Acts 7:59

Artwork by Doug Kallerson.

Saturday, 4 June 2022

And they stoned Stephen as he was calling on God and saying, “Lord Jesus, receive my spirit.” Acts 7:59

Note: You can listen to today’s commentary courtesy of our friends at “Bible in Ten” podcast. (Click Here to listen).

You can also read this commentary, with music, courtesy of our friends at “Discern the Bible” on YouTube. (Click Here to listen), or at Rumble (Click Here to listen).

The words of this verse are important to consider in their greater context. They are tied directly to verses 55 & 56 and can be understood more clearly by presenting them in this manner –

“But he, being full of the Holy Spirit, gazed into heaven and saw the glory of God, and Jesus standing at the right hand of God, 56 and said, ‘Look! I see the heavens opened and the Son of Man standing at the right hand of God!’ … 59 And they stoned Stephen as he was calling on God and saying, ‘Lord Jesus, receive my spirit.’” Acts 7:55, 56, & 59

There are several points of importance concerning what is said now. The first is that the word “God” is inserted by the translators. The Greek reads –

“And they were stoning Stephen, he was calling and saying…”

As such, there are various ideas about how to rightly translate it. For example, the Pulpit Commentary (among other similar commentaries) says inserting God “is certainly not justified by the context, because the words which follow, ‘Lord Jesus,’ show to whom the invocation was made, even to him whom he saw standing at the right hand of God.”

As such, there are various translations of the words –

While they were stoning him, Stephen prayed, (NIV)
And they stoned Stephen as he was calling on God and saying, (NKJV)
They went on stoning Stephen as he called on the Lord and said, (NASB)

Some stick with the action and leave out the implied object. Some say “God.” Some say “Lord.” And so on. What is obvious is that Stephen is praying to Jesus. That is understood from the previous verses, and it is obvious from the final clause of this verse. To leave the object out is fine. It expresses the Greek. To say “Lord” is clear and precise and it is an exacting expression of what the intent is.

However, the commentaries (such as the Pulpit above) that say that translating this as “God” are incorrect and they fail to consider the intent of the translators. Jesus is the Lord and Jesus is God. By making such a statement, they fail to understand the meaning of “the right hand of God.”

As noted in previous commentaries, this is a statement that confirms Jesus is God, not the other way around. The right hand of God is not a physical position, as if He is sitting (or standing) next to God. It is a way of saying that He is at the position of all of the authority and power of God. By inserting the word “God,” it is thus an acknowledgment of this.

With this understood, and regardless of the three general translations noted above, Stephen continues with, “Lord Jesus, receive my spirit.” This is the second main point of importance. Prayers are to be made to the Lord YHVH, meaning “God” (such as in Psalm 39:12), or simply to God (such as in Psalm 54:2). Any observant Jew would know this. To hear any other prayer would be considered blasphemy –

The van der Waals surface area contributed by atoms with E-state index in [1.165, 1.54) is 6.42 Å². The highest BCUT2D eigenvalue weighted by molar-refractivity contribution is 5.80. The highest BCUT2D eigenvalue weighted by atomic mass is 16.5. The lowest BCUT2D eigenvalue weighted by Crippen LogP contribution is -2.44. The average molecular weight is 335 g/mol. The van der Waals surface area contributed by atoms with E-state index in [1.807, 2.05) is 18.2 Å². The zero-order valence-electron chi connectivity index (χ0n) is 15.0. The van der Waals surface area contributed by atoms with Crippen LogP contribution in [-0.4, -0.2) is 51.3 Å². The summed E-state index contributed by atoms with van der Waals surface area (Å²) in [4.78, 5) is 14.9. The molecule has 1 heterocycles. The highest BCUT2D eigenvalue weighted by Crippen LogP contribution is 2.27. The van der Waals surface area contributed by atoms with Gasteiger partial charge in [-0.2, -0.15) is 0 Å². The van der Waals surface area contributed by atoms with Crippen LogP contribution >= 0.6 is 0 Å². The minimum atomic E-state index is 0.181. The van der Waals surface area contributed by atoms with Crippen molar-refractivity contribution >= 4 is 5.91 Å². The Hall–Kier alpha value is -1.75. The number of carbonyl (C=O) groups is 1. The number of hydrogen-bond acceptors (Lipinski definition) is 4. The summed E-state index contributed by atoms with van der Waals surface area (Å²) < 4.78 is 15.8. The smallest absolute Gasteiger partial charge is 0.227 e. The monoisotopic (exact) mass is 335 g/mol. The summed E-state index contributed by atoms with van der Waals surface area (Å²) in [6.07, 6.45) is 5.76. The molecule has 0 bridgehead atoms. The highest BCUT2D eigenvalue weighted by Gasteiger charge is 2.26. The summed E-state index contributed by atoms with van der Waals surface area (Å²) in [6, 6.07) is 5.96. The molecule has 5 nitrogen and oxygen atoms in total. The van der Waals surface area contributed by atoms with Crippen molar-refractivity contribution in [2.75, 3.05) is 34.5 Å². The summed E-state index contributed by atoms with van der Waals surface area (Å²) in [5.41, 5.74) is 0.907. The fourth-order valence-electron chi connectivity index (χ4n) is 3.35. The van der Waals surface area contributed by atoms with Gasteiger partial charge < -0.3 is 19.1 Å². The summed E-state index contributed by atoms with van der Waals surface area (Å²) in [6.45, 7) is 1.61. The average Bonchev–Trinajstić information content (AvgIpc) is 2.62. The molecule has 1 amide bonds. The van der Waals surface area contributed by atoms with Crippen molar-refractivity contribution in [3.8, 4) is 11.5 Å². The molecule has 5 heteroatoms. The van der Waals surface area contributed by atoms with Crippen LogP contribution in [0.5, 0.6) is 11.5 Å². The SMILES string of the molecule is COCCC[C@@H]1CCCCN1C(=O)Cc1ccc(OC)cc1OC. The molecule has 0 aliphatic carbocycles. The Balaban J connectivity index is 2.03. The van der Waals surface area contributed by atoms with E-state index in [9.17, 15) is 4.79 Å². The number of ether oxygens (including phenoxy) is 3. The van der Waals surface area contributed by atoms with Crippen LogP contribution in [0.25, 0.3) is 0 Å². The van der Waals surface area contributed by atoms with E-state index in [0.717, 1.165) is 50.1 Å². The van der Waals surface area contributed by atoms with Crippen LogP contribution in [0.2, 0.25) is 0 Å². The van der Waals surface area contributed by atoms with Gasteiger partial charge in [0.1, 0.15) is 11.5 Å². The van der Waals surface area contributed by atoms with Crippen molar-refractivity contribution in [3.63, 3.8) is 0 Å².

“And in all that I have said to you, be circumspect and make no mention of the name of other gods, nor let it be heard from your mouth.” Exodus 23:13

“Therefore be very courageous to keep and to do all that is written in the Book of the Law of Moses, lest you turn aside from it to the right hand or to the left, and lest you go among these nations, these who remain among you. You shall not make mention of the name of their gods, nor cause anyone to swear by them; you shall not serve them nor bow down to them, but you shall hold fast to the Lord your God, as you have done to this day.” Joshua 23:6-8

By invoking the name of Jesus, as he is being stoned, he is explicitly acknowledging that Jesus is the Lord God. The fact that he is being stoned means that the Jews have rejected this notion. Regardless of that, this is the intent of Stephen’s words, and thus it makes this a direct and explicit reference to the deity of Jesus.

The record says that Jesus is the glory of God and that He is at the position of all of the power and authority of God. Stephen then acknowledged that. Stephen then appeals to Jesus in the presence of all of the Jews, invoking His name and calling for Him to do something that only God can do, meaning receive his spirit.

Life application: Those who deny the deity of Christ are without excuse. The record of the Bible leaves no other option than the Father is God, the Son is God, and that the Holy Spirit is also God. As such, there is a Godhead that forms the Trinity.

Stephen’s words now clearly confirm that he understood that Jesus is God, and his calling out His name at the ending of his life is a final, forceful acknowledgment of that. It is another witness against those of his people who disbelieve, and it is a witness against anyone who denies the intent of what he says.

Even if you do not fully grasp the idea of the Trinity, and nobody fully does, you should – by faith – accept that it is what the Bible teaches. Be clear in your thinking and be steadfast in your acknowledgment that Jesus is God.

Glorious God Almighty, You have revealed Yourself in the Person of Jesus. In seeing Him, we are seeing the complete expression of who You are in a manner that we can understand. Thank You for this eternally available view into Your very nature. You have done it! Thank You for what You have done. Thank You for Jesus Christ our Lord. Amen.